Thursday, February 11, 2010
The Soo Line
On the DVD extras for the film Flower Drum Song, one of the crew members tells the story of a young comic named Jack Suzuki who was spotted by the producers of that Rodgers and Hammerstein musical as it was headed to Broadway. They wanted Jack to be in the show, but - as you undoubtedly know - it is concerned with Chinese immigrants in San Francisco, and Suzuki was not a Chinese name. So he was offered a part as long as he agreed to change his name to something more Chinese-sounding. "Call me Jack Soo," he said, and henceforth he was.
This is a wonderful little anecdote, whose only drawback is that it doesn't appear to be true. In the film You Don't Know Jack, a documentary on the life of Jack Soo that I have not seen but have read about, the story is told that a young comic named Goro Suzuki, plying his trade in the Midwest just after getting out of an internment camp during World War II, decided that his very Japanese-sounding name wouldn't go over well with those patriotic heartlanders. So he shortened it to a more generic Asian (they would have said Oriental at the time) name, Jack Soo. (One of his fellow comics out there on the nightclub circuit, but the way, was a future television producer named Danny Arnold.) I suspect that over time, Jack got to telling the first version of the story, which doesn't involve as much icky racism, and is a lot funnier.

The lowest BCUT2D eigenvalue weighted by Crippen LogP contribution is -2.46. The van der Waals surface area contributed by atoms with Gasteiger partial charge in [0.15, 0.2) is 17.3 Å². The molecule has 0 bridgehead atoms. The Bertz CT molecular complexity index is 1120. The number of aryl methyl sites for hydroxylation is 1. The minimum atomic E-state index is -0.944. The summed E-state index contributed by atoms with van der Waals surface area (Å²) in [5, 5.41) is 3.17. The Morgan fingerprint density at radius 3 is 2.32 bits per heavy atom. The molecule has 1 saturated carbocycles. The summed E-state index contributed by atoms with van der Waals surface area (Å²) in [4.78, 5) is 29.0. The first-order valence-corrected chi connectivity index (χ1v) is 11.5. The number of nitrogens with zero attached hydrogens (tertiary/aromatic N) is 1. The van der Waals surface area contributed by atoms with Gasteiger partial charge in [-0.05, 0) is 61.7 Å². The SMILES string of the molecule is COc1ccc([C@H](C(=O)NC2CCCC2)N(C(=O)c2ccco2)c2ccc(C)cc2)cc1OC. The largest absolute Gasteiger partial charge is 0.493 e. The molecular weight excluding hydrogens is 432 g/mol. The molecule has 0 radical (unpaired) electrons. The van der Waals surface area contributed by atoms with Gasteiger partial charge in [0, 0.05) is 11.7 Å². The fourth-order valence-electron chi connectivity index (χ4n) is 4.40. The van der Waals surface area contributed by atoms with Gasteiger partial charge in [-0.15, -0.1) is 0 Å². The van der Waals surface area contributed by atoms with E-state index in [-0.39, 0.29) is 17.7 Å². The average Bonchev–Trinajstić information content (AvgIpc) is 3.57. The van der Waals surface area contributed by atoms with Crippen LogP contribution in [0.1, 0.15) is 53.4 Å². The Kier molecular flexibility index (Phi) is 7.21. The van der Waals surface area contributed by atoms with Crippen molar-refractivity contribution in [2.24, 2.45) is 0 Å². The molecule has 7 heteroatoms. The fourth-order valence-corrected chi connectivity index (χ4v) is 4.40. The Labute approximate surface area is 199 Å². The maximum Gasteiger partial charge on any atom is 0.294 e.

Jack Soo went to Broadway and played a nightclub comic in the stage version of Flower Drum Song. By the time the movie was made, in 1961, he had graduated to the much bigger role of the nightclub owner, a Dean Martin-style hipster with the swinging name of Sammy Fong. He had his own sitcom for a brief while, and recorded the original version of "For Once in My Life," later made famous by Stevie Wonder, for Motown Records in 1965. I know, it's hard to believe, but it's really true. I don't think Jack ever cut "Living for the City," though.
He played a Chinese wrestler by the name of Chuck Chin in a memorable episode of The Odd Couple before his old friend Danny Arnold cast him as the hard-gambling, laconic Nick Yemana in Barney Miller. At last, Jack Soo was Japanese again.